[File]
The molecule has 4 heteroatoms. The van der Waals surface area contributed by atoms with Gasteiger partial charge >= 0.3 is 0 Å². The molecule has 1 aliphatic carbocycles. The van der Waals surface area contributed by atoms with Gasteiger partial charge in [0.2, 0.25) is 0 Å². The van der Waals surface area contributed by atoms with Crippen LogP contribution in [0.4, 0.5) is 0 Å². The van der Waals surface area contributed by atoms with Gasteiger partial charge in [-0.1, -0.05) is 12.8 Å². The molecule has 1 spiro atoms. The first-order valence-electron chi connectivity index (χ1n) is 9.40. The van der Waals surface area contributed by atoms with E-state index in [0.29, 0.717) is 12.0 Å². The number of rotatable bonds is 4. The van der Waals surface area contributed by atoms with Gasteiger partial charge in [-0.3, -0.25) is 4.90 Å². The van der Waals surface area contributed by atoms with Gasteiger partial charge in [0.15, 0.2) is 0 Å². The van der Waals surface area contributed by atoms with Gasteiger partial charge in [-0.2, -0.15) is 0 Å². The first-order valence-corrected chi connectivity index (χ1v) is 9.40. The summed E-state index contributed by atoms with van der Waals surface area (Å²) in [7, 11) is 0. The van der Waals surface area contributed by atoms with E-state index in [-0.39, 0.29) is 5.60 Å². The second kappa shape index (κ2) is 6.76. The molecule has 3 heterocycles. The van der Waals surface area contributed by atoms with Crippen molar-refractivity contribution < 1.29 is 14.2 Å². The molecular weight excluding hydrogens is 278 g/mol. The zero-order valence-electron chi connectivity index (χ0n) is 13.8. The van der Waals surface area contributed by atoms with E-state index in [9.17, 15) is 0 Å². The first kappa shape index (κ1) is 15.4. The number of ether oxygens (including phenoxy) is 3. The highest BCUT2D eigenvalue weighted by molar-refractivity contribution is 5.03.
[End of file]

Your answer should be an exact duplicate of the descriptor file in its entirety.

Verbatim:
The molecule has 4 heteroatoms. The van der Waals surface area contributed by atoms with Gasteiger partial charge >= 0.3 is 0 Å². The molecule has 1 aliphatic carbocycles. The van der Waals surface area contributed by atoms with Gasteiger partial charge in [0.2, 0.25) is 0 Å². The van der Waals surface area contributed by atoms with Crippen LogP contribution in [0.4, 0.5) is 0 Å². The van der Waals surface area contributed by atoms with Gasteiger partial charge in [-0.1, -0.05) is 12.8 Å². The molecule has 1 spiro atoms. The first-order valence-electron chi connectivity index (χ1n) is 9.40. The van der Waals surface area contributed by atoms with E-state index in [0.29, 0.717) is 12.0 Å². The number of rotatable bonds is 4. The van der Waals surface area contributed by atoms with Gasteiger partial charge in [-0.3, -0.25) is 4.90 Å². The van der Waals surface area contributed by atoms with Gasteiger partial charge in [0.15, 0.2) is 0 Å². The van der Waals surface area contributed by atoms with Gasteiger partial charge in [-0.2, -0.15) is 0 Å². The first-order valence-corrected chi connectivity index (χ1v) is 9.40. The summed E-state index contributed by atoms with van der Waals surface area (Å²) in [7, 11) is 0. The van der Waals surface area contributed by atoms with E-state index in [-0.39, 0.29) is 5.60 Å². The second kappa shape index (κ2) is 6.76. The molecule has 3 heterocycles. The van der Waals surface area contributed by atoms with Crippen molar-refractivity contribution < 1.29 is 14.2 Å². The molecular weight excluding hydrogens is 278 g/mol. The zero-order valence-electron chi connectivity index (χ0n) is 13.8. The van der Waals surface area contributed by atoms with E-state index in [9.17, 15) is 0 Å². The first kappa shape index (κ1) is 15.4. The number of ether oxygens (including phenoxy) is 3. The highest BCUT2D eigenvalue weighted by molar-refractivity contribution is 5.03.